These days, in order to have students show some kind of accountability, teachers sometimes use commercial online programs to have the students check their comprehension after reading or hearing a story. These programs offer a multiple choice quiz full of recall/DOK Level One questions. While designed to motivate readers, these programs sometimes have the unfortunate secondary effect of squashing the joy of books out of our kids. 

What if we offered them something else?

What if students had better options? Modern tools allow for so much personalization and creativity! Here are some fun Google Goodies and more that can be used for accountability and extension after a Listening Station:

Listening Station response on Google form - Automate it! Save time and paper!

TK Story Elements activity with Google Slides (Credit: Amanda Ibal)
Little learners can watch or listen to a digital read-aloud many ways! This set of Google Slides has the video embedded right into the slide, where it can be played. Using this method, the little ones get the YouTube content without actually visiting the YouTube website (and all of the scary elements we mentioned earlier!)

Time Magazine Reading Summary made with Google Drawings. 2nd Grade students listened to a text about Barack Obama and recalled key details to create their Magazine cover. This works really well with non-fiction and biographies, but what if they made a cover for a character in a piece of literature? (Inspiration: Ryan O'Donnell)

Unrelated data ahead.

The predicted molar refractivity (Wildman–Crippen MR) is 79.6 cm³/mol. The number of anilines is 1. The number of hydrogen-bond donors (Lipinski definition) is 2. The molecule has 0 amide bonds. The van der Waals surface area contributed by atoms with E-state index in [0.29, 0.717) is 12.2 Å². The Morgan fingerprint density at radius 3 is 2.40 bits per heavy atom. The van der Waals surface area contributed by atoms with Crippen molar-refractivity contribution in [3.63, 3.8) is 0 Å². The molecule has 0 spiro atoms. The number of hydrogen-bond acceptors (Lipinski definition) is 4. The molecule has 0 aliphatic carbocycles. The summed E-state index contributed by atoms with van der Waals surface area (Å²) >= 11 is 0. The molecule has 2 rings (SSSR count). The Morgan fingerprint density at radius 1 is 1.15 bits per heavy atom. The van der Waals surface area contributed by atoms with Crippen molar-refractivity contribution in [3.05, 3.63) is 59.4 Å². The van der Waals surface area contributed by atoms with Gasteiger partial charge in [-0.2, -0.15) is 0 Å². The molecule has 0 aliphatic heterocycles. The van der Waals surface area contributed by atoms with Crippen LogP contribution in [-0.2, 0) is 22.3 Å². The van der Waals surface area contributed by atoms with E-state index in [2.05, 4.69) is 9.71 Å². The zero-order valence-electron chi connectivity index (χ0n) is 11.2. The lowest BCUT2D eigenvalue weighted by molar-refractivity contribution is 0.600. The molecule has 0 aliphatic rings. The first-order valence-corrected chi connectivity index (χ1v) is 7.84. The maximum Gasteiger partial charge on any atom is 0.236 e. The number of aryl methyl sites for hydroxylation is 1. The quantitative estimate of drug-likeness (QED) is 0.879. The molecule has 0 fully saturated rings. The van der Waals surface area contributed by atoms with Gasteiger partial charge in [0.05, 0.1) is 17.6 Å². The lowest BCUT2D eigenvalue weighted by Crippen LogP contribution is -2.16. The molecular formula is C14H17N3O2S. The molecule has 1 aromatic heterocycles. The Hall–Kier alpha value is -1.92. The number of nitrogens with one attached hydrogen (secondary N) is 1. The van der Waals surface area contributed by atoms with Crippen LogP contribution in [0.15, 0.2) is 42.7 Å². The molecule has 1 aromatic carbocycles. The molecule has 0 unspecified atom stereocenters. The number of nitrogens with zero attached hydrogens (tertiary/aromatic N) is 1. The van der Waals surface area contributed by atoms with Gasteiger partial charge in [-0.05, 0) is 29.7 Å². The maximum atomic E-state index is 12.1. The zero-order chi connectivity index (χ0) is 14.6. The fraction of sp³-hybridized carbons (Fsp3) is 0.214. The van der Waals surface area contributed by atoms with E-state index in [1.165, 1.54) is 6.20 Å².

Here's a Blank Template of the Magazine cover you can use with your students! Open it and then Click File>Make a Copy.

Amazon-Style Book Listing and Review on Google Slides: (Inspiration: Ashley Ochoa) 
After listening to a text, students can write an amazon-style review!

Story Summary with MyMaps (Inspiration: Will Kimbley) Students can retell a story using location! In this book, a girl flies around the world to gather ingredients to make an apple pie. Students place a pin where she stops and lists the ingredient she finds there.